India inadvertently managed to internationalise an issue that neither Pakistan nor activists were able to for decades.
When New Delhi suddenly and without warning revoked Kashmir’s semi-autonomous status on August 5, 2019, the Indian government succeeded in doing what human rights activists have failed to do for the preceding seven decades. They plastered the plight of the disputed territory’s 8 million residents on the front page of every major newspaper in the world.
Kashmir’s absence from global political discourse is best illustrated in the way in which US President Barack Obama, a leader who pontificated on the importance of international and human rights law, mentioned Kashmir only once during his eight years in office. For much of the world, the territorial dispute remained out of sight and out of the news.
Kashmir’s status as a forgotten catastrophe changed suddenly 12 months ago, however, when the Narendra Modi led government in Delhi stripped the territory of its semi-autonomous status, which had been protected by Article 370 of the Indian Constitution.
For the first time in living memory, a giant share of the international community was not only learning about the scale and depravity of Indian military’s human rights violations, but also Kashmir’s plea for a right to determine its own future, as promised by the United Nations under Resolution 47 in 1948.
The democratic world became further horrified throughout August and September, as Indian security forces began arresting and imprisoning Kashmir’s political leaders, journalists and human rights activists, while at the same time deploying thousands of more troops to the territory.
Curfews, military checkpoints, and a total shutdown of the internet and mobile phone communications for the proceeding seven months all served as a reminder of India’s repressive rule over a people who do not wish to be occupied.
Global backlash against India’s anti-democratic move in Kashmir suggested New Delhi had overreached, miscalculated and handed Pakistan a massive public relations gift.
“Up to now, Pakistan has largely failed to sell its case to the world,” wrote Michael Kugelman in an op-ed for Foreign Policy a year ago. “Pakistan’s image problems have left India winning the PR war. Indeed, many protestors who might rally for Tibet or Palestine don’t go out of their way to mobilise for Kashmir. But as India’s move spurs press coverage worldwide, Islamabad has its greatest opportunity in years to internationalise the dispute.”
In a powerful and emotional speech before the United Nations on 27 September 2019, Pakistan Prime Minister Imran Khan warned of a “bloodbath” in Kashmir, arguing the cruel and repressive nature of life under occupation would come back to haunt India.
“Would I want to live like that?” asked Mr. Khan. “I would pick up a gun.”
Unfortunately, Mr. Khan’s pleas to internationalise the dispute fell on deaf ears, particularly among leaders of Muslim majority countries, with Saudi Arabia and UAE even expressing their tacit or implicit support for India’s move in Kashmir, out of fear of upsetting one of the Arab Gulf’s largest trading partners.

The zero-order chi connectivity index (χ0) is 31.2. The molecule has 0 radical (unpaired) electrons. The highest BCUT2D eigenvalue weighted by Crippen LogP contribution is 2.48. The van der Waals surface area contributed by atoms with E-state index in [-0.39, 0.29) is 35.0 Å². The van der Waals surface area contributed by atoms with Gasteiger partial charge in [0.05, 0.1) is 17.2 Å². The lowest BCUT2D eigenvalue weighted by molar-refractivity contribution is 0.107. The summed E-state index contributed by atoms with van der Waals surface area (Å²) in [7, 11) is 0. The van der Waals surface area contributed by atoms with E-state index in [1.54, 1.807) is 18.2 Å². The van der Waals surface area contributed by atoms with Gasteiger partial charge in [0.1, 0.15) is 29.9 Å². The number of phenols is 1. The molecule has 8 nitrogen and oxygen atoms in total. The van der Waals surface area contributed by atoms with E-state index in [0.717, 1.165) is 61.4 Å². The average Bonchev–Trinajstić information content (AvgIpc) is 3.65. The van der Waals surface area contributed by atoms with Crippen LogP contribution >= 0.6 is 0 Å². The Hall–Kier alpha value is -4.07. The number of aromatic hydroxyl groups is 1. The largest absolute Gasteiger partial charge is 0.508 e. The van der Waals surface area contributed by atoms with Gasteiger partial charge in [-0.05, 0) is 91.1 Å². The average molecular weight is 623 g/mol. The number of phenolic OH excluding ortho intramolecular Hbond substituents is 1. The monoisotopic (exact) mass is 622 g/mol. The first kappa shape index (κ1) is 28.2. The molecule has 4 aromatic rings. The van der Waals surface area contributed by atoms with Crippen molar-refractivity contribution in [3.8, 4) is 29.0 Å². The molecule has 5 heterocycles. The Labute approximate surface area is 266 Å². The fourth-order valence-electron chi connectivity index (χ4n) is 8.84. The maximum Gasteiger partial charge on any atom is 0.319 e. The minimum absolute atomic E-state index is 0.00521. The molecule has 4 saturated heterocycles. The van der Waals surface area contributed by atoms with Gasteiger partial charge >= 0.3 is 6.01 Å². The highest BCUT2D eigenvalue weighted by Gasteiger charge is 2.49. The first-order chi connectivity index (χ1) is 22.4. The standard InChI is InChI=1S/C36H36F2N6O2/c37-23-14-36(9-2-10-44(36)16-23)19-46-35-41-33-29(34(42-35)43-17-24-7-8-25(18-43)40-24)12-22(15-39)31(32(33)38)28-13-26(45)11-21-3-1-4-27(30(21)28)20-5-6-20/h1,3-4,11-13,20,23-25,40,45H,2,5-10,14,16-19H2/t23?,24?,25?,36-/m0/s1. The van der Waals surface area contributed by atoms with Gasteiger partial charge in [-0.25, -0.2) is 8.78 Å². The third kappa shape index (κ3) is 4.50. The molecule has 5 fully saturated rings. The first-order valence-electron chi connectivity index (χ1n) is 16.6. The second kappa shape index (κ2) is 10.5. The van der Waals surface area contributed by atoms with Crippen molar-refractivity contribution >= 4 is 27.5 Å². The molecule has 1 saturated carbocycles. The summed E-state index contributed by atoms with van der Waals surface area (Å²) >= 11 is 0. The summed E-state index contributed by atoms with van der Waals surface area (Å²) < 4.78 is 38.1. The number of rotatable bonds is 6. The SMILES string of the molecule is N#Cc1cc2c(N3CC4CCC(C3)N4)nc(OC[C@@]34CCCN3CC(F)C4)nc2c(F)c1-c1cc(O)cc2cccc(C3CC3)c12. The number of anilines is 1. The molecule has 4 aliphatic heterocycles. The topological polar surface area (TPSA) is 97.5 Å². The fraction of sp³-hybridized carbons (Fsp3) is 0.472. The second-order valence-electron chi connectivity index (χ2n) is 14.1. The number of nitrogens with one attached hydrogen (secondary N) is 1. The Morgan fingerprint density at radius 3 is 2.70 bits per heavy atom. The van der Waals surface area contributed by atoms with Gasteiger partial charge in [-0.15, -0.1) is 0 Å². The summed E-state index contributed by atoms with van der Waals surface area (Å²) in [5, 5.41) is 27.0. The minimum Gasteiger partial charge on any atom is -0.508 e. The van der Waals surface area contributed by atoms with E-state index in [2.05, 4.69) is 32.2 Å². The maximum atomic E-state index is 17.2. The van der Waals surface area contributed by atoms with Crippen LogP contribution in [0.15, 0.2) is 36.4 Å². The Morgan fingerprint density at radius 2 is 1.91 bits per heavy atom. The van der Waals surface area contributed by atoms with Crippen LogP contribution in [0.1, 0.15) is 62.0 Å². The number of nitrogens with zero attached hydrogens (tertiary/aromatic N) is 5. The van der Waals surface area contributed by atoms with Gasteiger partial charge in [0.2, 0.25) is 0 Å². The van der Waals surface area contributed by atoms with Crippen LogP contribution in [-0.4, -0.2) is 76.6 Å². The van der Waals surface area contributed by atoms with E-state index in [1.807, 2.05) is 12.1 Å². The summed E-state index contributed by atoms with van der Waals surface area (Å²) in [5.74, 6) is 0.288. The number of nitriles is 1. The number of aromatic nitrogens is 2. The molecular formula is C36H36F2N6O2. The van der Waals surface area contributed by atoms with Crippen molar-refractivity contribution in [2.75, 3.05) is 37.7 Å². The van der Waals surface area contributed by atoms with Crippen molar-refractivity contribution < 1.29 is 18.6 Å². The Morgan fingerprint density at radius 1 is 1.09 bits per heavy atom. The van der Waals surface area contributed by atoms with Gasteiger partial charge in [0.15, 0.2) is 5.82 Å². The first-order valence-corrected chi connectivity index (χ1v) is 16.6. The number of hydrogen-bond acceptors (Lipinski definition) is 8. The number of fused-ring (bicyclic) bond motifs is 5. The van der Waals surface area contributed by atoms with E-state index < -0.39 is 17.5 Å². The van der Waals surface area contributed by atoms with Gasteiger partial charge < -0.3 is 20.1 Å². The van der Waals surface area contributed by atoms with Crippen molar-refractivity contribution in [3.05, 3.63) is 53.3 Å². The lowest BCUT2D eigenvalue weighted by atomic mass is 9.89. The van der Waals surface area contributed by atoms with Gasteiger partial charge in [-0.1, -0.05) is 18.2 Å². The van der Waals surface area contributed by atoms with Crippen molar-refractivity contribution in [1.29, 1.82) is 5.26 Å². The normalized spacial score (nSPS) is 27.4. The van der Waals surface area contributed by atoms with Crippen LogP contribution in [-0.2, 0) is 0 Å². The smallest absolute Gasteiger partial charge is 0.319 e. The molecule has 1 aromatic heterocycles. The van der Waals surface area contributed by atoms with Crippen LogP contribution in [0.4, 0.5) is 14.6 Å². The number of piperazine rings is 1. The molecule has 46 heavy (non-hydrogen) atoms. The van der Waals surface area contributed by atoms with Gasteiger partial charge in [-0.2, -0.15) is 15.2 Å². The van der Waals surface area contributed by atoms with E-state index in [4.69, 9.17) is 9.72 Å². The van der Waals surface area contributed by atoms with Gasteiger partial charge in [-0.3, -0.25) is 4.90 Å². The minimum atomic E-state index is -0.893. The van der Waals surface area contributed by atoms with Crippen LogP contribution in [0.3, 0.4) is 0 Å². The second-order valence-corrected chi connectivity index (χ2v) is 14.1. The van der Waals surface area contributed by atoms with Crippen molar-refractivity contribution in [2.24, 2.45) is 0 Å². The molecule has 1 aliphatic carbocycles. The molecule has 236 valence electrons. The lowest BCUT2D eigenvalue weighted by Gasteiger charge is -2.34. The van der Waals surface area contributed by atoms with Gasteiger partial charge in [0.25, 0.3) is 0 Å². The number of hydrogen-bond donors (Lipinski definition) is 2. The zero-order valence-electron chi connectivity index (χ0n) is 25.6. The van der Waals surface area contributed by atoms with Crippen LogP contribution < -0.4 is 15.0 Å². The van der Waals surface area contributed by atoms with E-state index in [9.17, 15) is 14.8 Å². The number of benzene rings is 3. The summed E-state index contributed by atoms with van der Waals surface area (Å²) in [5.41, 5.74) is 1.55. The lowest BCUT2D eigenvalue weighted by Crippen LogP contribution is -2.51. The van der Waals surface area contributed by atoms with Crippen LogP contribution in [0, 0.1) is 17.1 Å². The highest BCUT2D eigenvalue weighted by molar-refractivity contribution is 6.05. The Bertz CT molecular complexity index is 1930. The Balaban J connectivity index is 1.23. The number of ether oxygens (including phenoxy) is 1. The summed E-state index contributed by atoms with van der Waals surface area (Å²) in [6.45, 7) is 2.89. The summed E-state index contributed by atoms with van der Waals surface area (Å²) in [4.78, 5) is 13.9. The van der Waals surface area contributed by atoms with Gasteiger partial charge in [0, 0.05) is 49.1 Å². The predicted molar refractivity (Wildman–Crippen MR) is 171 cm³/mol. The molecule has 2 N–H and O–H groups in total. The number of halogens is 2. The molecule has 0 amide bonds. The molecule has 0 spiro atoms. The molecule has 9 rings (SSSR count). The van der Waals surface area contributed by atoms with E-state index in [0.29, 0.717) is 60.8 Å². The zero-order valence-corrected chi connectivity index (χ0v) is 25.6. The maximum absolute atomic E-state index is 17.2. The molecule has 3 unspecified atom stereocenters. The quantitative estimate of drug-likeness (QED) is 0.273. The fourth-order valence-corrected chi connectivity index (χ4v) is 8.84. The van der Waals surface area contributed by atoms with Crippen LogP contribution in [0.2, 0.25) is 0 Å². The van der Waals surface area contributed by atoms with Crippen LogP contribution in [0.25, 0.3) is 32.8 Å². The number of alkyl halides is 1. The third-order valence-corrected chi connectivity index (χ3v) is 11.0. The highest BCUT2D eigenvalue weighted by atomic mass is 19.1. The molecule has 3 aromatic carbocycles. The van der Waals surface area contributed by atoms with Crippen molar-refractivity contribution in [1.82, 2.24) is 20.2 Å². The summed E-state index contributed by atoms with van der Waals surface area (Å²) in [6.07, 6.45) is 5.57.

By February and March of this year, the coronavirus pandemic struck and in an instant Kashmir was once again wiped from the international community’s consciousness, providing New Delhi all the diplomatic cover it needed to continue with its Hindu nationalist settler-colonial project in the disputed territory.
On April 1, the Indian government announced it would grant domicile rights for Indian citizens as part of its naked strategy to change the demography in Kashmir, granting property ownership and employment rights for non-Kashmiri residents.
When I spoke with Mr. Sardar Masood Khan, the President of Pakistan Administered Kashmir, he described India’s new domicile laws as a “move to disenfranchise and dispossess the people of Jammu and Kashmir, and displace them, ultimately.”
According to the government, more than 25,000 Indian citizens have been granted domicile certificates in the past eight weeks, with Indian military personnel counting among the biggest share of recipients, mirroring the way in which Israel colonised the Palestinian West Bank by flooding the territory with Israeli soldiers and their families in the 1970s.
Mr Khan said India is also taking advantage of the pandemic by “accelerating its targeting of Kashmiri youths in cordon and search operations,” or what Kashmiri call ‘fake encounters’ or ‘staged encounters,’ adding that the “past month has been very bloody for the Kashmiri youths.”
With 18,000 known Covid-19 cases and more than 300 deaths, the Indian military lockdown has further exacerbated the effects of the pandemic by denying Kashmir’s residents access to critical information about the virus and healthcare, with one investigation finding that it takes more than one hour to download international recommendations and government guidelines for Covis-19 patients in intensive care, as a result of the Indian government’s deliberate slowing of Internet speeds.
“This internet shutdown is a human rights violation,” Irfan Mehraj, a researcher at the Jammu Kashmir Coalition of Civil Society, told Buzzfeed News. “It’s to break the will of the Kashmiri people.”
Ultimately, life for Indian Administered Kashmir’s 8 million residents has become materially and measurably worse in the past 12 months, with the international community again losing interest in their plight, and New Delhi accelerating its project to transform the territory’s demography and identity.
As such, “we are moving towards a human rights apocalypse in the Indian-occupied Jammu and Kashmir,” warns Mr. Khan.
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